Security concerns after Malwarebytes scan

Discussion in 'malware problems & news' started by Peter4667, Feb 21, 2018.

  1. Peter4667

    Peter4667 Registered Member

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    I installed Malwarebyte and after i run a scan on my Windows 7 OS i get these results:

    Trojan.BitCoinMiner.E, C:\PROGRAMDATA\MICROSOFT WINDOWS STARTUP\WININIT.EXE, No Action By User, [209], [489316],1.0.4032
    Trojan.BitCoinMiner.E, C:\PROGRAMDATA\MICROSOFT WINDOWS INIT\WININIT.EXE, No Action By User, [209], [489317],1.0.4032
    Trojan.BitCoinMiner, C:\PROGRAMDATA\MICROSOFT WINDOWS\SYSTEM\WUAUCLT.EхE, No Action By User, [68], [487172],1.0.4032
    Trojan.BitCoinMiner, C:\PROGRAMDATA\MICROSOFT WINDOWS NT\SERVICE\SPPSVC.EхE, No Action By User, [68], [487172],1.0.4032
    Trojan.BitCoinMiner, C:\USERS\ANON\APPDATA\ROAMING\MICROSOFT\NETWORK\SYSTEM\WMIPRVSE.EхE, No Action By User, [68], [487172],1.0.4032
    Trojan.MalPack, C:\USERS\ANON\APPDATA\ROAMING\MICROSOFT\SYSTEMCERTIFICATES\WININIT.EXE, No Action By User, [32], [487828],1.0.4032
    Trojan.BitCoinMiner, C:\USERS\ANON\APPDATA\LOCAL\MICROSOFT\WINDOWS\CACHES\WINLOGON.EхE, No Action By User, [68], [487228],1.0.4032
    Trojan.BitCoinMiner, C:\USERS\ANON\APPDATA\LOCAL\MICROSOFT\WINDOWS\EXPLORER\TASKMGR.EхE, No Action By User, [68], [487172],1.0.4032
    Trojan.BitCoinMiner.E, HKLM\SOFTWARE\MICROSOFT\WINDOWS\CURRENTVERSION\RUN|WindowsSystem, No Action By User, [209], [489316],1.0.4032
    Trojan.BitCoinMiner.E, HKU\S-1-5-21-3769621780-3217232507-1090172942-1000\SOFTWARE\MICROSOFT\WINDOWS\CURRENTVERSION\RUN|Windows Startup, No Action By User, [209], [489317],1.0.4032

    I don't have idea how these malware files get on my PC. Did i downloaded them through the browser or they get installed through other programs? Do i have to change my passwords for important online accounts? Is it possible these malware files to have sent sensitive information to a hacker? I will reinstall my Winodws to be safe but i want to find how these files get on my PC.
     
  2. RockLobster

    RockLobster Registered Member

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    Definately change your passwords after any kind of malware detection, bit coin miners might not be expected to steal passwords but you never can be too careful.
     
  3. Daveski17

    Daveski17 Registered Member

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    Before you get too carried away I'd check the MBAM forums. These may be false positives. I've seen MBAM totally hose computers after finding and removing 'malware' that turned out to be falsely labelled. I ran MBAM for years and all it ever found were my own system drivers. It is renown for false positives IMO. Check with an online scan or your own anti virus program. If it detects no malware, I'd wait until MBAM fix their signature updates then run it again to compare.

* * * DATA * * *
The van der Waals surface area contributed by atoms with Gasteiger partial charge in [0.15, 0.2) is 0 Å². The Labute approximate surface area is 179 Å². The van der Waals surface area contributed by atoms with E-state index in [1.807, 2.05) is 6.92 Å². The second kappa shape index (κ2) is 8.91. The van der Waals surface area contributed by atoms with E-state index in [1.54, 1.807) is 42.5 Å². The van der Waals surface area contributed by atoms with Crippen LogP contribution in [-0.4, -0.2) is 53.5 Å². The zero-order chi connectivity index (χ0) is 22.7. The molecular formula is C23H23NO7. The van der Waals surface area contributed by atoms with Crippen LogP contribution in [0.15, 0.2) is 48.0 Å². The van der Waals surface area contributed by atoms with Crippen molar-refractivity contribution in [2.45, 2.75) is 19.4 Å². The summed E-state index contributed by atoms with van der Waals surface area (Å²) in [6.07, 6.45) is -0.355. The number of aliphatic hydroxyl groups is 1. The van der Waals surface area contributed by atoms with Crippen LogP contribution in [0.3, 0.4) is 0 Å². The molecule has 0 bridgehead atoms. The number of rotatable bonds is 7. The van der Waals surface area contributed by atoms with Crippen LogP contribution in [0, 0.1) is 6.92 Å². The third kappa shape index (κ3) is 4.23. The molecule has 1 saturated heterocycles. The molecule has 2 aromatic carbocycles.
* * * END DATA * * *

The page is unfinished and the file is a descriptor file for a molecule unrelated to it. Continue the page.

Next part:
https://forums.malwarebytes.com/forum/122-false-positives/
     
  4. Minimalist

    Minimalist Registered Member

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    If location of those files is indeed as reported, than it's most likely malware. Legit system files are not located at those locations and malware often uses those locations and system file names to hide from malware protection software. I would also try to scan with some other on-demand scanners to find out if there are any other active infections.
     
  5. itman

    itman Registered Member

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    http://blogs.quickheal.com/detect-remove-bitcoin-miner-malware/
     
  6. itman

    itman Registered Member

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    Persistence is done from the following reg. keys to start the coin miner at boot time:

    Trojan.BitCoinMiner.E, HKLM\SOFTWARE\MICROSOFT\WINDOWS\CURRENTVERSION\RUN|WindowsSystem, No Action By User, [209], [489316],1.0.4032
    Trojan.BitCoinMiner.E, HKU\S-1-5-21-3769621780-3217232507-1090172942-1000\SOFTWARE\MICROSOFT\WINDOWS\CURRENTVERSION\RUN|Windows Startup, No Action By User,
     
  7. itman